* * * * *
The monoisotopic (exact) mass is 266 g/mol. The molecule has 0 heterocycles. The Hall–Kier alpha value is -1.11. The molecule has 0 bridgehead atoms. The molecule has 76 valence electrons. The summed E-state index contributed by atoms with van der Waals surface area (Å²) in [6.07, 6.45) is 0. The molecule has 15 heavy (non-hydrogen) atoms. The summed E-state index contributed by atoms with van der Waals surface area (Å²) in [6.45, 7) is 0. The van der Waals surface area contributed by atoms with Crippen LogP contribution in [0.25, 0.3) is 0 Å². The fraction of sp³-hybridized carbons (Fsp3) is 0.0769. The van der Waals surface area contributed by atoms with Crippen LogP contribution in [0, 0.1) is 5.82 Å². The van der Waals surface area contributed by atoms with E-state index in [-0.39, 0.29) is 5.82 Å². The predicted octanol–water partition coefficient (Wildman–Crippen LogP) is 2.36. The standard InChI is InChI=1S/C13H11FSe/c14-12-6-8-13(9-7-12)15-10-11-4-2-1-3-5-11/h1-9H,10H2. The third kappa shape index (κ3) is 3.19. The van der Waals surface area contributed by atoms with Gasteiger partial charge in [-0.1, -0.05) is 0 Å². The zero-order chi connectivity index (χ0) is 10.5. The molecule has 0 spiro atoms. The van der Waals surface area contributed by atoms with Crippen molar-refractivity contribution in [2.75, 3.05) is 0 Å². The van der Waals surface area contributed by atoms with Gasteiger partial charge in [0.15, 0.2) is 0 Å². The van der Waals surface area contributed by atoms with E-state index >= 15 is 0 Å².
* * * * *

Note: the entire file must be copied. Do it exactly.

The monoisotopic (exact) mass is 266 g/mol. The molecule has 0 heterocycles. The Hall–Kier alpha value is -1.11. The molecule has 0 bridgehead atoms. The molecule has 76 valence electrons. The summed E-state index contributed by atoms with van der Waals surface area (Å²) in [6.07, 6.45) is 0. The molecule has 15 heavy (non-hydrogen) atoms. The summed E-state index contributed by atoms with van der Waals surface area (Å²) in [6.45, 7) is 0. The van der Waals surface area contributed by atoms with Crippen LogP contribution in [0.25, 0.3) is 0 Å². The fraction of sp³-hybridized carbons (Fsp3) is 0.0769. The van der Waals surface area contributed by atoms with Crippen LogP contribution in [0, 0.1) is 5.82 Å². The van der Waals surface area contributed by atoms with E-state index in [-0.39, 0.29) is 5.82 Å². The predicted octanol–water partition coefficient (Wildman–Crippen LogP) is 2.36. The standard InChI is InChI=1S/C13H11FSe/c14-12-6-8-13(9-7-12)15-10-11-4-2-1-3-5-11/h1-9H,10H2. The third kappa shape index (κ3) is 3.19. The van der Waals surface area contributed by atoms with Gasteiger partial charge in [-0.1, -0.05) is 0 Å². The zero-order chi connectivity index (χ0) is 10.5. The molecule has 0 spiro atoms. The van der Waals surface area contributed by atoms with Crippen molar-refractivity contribution in [2.75, 3.05) is 0 Å². The van der Waals surface area contributed by atoms with Gasteiger partial charge in [0.15, 0.2) is 0 Å². The van der Waals surface area contributed by atoms with E-state index >= 15 is 0 Å².